By Ariane Lange
SACRAMENTO — Four years after California began issuing nonbinary IDs, fewer than 16,000 people have asked the state for a little piece of plastic with their gender marked by an X rather than an F or M.
The California Department of Motor Vehicles released the number in response to a California Public Records Act request from The Sacramento Bee.
According to the DMV, 3,071 people aged 16 to 19 had nonbinary drivers licenses or state IDs this fall; 3,838 people 20 to 24; and 3,431 people 25 to 29. All told, just over 14,000 people under 40 received this designation.
Seven people in their 80s also took advantage of the change in California law that allowed nonbinary state-issued cards.
All together, 15,904 Californians have a driver license or state ID identifying them as nonbinary.
In 2017, then-Gov. Jerry Brown signed the law, Senate Bill 179, that directed the DMV to offer off a third gender designation — nonbinary — in addition to male and female. That took effect in January 2019.
California’s driver license bill, authored by state Sens. Toni Atkins, D-San Diego, and Scott Wiener, D-San Francisco, was spearheaded by a nonbinary teenager, Star Hagen-Esquerra, and an intersex advocate, Sara Kelly Keenan. Keenan, who uses she/her pronouns, was the first person in California to get a court order to change her official gender to nonbinary.
Hagen-Esquerra told BuzzFeed News at the time, “My hope for this bill is that actually being nonbinary is a lot more normalized.” Hagen-Esquerra explained that once they had gotten a court order changing their official gender to nonbinary, they felt validated.
The law makes it easier for trans people to change their gender in state records: They no longer have to get a doctor’s approval to reflect a change to “male” or “female.”
Between July and December of 2018, when the more onerous Medical Certification and Authorization form was required to change one’s gender on DMV documents, 252 of those forms were submitted. The DMV said it did not have further data on the numbers of people who submitted that particular form.
At the time the license bill was being debated, the California Family Council emerged as its main opposition. The bill passed the Senate 26-12 and the Assembly 57-21.
Members of the California Family Council at the time argued that if the bill were passed, “the government will knowingly let people put false information on identity documents,” according to statements the group submitted to the Assembly.
The Catholics for the Common Good Institute wrote to the Legislature to say that “state records must reflect reality.”
Intersex and nonbinary supporters shot back that the status quo at the time did not reflect the reality that they were neither male nor female.
In 2017, legislative analysts acknowledged the case against easing the bureaucratic gender change process for trans people. One analyst, Eric Dang, wrote, “Opponents to this bill believe removal of the medical documentation requirement may ‘damage the good order of society.’”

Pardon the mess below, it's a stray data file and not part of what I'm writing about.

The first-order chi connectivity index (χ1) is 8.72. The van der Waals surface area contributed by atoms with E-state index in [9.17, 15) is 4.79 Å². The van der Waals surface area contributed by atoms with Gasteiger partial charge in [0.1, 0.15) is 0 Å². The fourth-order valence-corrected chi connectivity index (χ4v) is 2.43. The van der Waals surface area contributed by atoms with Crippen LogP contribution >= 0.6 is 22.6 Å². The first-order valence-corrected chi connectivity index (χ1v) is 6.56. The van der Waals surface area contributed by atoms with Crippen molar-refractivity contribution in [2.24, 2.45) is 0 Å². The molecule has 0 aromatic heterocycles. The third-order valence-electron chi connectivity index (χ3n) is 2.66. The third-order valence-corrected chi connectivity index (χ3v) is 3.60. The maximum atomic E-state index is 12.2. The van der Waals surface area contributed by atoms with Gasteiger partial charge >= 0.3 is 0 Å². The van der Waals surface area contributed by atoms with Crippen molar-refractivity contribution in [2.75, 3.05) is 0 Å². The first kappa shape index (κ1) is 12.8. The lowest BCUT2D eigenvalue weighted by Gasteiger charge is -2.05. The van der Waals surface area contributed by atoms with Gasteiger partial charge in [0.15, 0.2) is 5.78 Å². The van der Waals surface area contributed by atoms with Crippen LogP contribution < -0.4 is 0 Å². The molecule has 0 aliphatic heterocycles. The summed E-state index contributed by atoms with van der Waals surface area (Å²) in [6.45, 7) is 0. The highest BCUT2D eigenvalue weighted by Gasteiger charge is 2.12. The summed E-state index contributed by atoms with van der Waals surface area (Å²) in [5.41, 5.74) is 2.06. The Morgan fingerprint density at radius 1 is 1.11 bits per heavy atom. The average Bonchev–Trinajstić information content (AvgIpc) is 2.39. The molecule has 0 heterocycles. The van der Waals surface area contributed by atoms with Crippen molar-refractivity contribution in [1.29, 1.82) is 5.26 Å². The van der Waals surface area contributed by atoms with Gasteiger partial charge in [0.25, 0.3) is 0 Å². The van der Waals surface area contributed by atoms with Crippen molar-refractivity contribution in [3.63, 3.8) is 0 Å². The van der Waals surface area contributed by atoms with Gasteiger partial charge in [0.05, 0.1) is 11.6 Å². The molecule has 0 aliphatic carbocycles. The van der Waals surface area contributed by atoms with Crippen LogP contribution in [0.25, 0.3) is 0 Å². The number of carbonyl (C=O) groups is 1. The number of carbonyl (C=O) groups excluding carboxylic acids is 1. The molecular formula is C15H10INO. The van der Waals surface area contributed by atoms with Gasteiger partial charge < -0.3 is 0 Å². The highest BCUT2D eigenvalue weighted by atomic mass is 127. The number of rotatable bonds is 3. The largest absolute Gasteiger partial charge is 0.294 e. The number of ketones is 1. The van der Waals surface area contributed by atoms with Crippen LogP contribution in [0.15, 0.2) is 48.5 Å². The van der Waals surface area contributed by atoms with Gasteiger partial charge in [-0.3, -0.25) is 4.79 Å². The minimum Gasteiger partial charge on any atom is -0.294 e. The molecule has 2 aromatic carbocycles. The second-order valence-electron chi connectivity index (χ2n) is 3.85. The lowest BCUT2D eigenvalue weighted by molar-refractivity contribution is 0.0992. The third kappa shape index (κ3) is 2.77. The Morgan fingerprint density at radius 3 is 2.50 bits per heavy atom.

However, Dang pointed out that when people identify with the gender their families assumed they were at birth, “there is no requirement” that cisgender people confirm they really are male or female with medical evidence.
“SB 179 is about basic human dignity,” Wiener said. “It does nothing more than allow Californians to identify as who they are. People shouldn’t have to lie about their identity by selecting a gender that doesn’t pertain to their actual identity to receive a driver’s license.”
The state’s efforts to recognize transgender Californians contrast with recent laws in Republican-led states to limit transgender civil rights.
Florida’s “don’t say gay” law forbids instruction mentioning gender identity and sexuality before students reach fourth grade; it went into effect this past summer. Texas legislators have filed House Bills 643 and 708 for the 2023 cycle, both of which ostensibly target drag shows and would also criminalize any transgender person singing or dancing at a public venue where a minor was present.
California Democrats have attempted to create safe spaces for transgender residents and for people who may come here from other parts of the country.
Senate Bill 107, which was also authored by Wiener and which takes effect Jan. 1, makes California a “trans refuge state,” meaning that California police will not enforce the laws of other states if those laws forbid parents from seeking gender-affirming health care for their trans children.
Among other provisions, SB 107 will also ensure that California law enforcement agencies will not comply with out-of-state subpoenas for health information in certain situations, particularly in when the state or a co-parent is trying to take away custody from a parent who has supported their trans child.
Source: Paradise Post